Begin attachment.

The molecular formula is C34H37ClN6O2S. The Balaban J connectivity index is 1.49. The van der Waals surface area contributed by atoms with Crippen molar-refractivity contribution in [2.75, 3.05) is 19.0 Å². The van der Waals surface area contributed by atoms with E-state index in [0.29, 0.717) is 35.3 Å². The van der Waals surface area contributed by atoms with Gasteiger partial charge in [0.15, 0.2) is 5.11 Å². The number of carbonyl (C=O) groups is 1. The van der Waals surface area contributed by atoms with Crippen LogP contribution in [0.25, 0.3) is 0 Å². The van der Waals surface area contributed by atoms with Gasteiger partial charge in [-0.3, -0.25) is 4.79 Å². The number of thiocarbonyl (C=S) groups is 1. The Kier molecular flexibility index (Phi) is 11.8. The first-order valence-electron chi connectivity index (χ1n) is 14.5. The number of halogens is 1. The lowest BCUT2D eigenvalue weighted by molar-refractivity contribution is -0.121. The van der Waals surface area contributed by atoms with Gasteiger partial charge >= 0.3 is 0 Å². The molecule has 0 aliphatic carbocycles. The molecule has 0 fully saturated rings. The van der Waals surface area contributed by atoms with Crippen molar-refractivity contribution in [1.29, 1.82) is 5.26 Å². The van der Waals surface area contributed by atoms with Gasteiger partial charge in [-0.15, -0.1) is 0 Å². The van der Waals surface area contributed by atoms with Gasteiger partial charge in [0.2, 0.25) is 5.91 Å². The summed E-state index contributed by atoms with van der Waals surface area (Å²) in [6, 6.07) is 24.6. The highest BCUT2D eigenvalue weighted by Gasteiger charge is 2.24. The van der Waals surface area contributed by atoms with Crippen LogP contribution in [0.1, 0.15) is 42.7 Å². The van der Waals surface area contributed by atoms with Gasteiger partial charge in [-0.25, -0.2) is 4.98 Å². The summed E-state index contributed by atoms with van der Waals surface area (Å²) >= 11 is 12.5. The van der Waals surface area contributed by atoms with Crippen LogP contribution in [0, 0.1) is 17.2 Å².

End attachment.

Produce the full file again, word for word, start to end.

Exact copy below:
The molecular formula is C34H37ClN6O2S. The Balaban J connectivity index is 1.49. The van der Waals surface area contributed by atoms with Crippen molar-refractivity contribution in [2.75, 3.05) is 19.0 Å². The van der Waals surface area contributed by atoms with E-state index in [0.29, 0.717) is 35.3 Å². The van der Waals surface area contributed by atoms with Gasteiger partial charge in [0.15, 0.2) is 5.11 Å². The number of carbonyl (C=O) groups is 1. The van der Waals surface area contributed by atoms with Crippen LogP contribution in [0.25, 0.3) is 0 Å². The van der Waals surface area contributed by atoms with Gasteiger partial charge in [-0.3, -0.25) is 4.79 Å². The number of thiocarbonyl (C=S) groups is 1. The Kier molecular flexibility index (Phi) is 11.8. The first-order valence-electron chi connectivity index (χ1n) is 14.5. The number of halogens is 1. The lowest BCUT2D eigenvalue weighted by molar-refractivity contribution is -0.121. The van der Waals surface area contributed by atoms with Gasteiger partial charge >= 0.3 is 0 Å². The molecule has 0 aliphatic carbocycles. The molecule has 0 fully saturated rings. The van der Waals surface area contributed by atoms with Crippen molar-refractivity contribution in [1.29, 1.82) is 5.26 Å². The van der Waals surface area contributed by atoms with Gasteiger partial charge in [-0.15, -0.1) is 0 Å². The van der Waals surface area contributed by atoms with Gasteiger partial charge in [0.2, 0.25) is 5.91 Å². The summed E-state index contributed by atoms with van der Waals surface area (Å²) in [6, 6.07) is 24.6. The highest BCUT2D eigenvalue weighted by Gasteiger charge is 2.24. The van der Waals surface area contributed by atoms with Crippen LogP contribution in [0.1, 0.15) is 42.7 Å². The van der Waals surface area contributed by atoms with Gasteiger partial charge in [-0.25, -0.2) is 4.98 Å². The summed E-state index contributed by atoms with van der Waals surface area (Å²) >= 11 is 12.5. The van der Waals surface area contributed by atoms with Crippen LogP contribution in [0, 0.1) is 17.2 Å².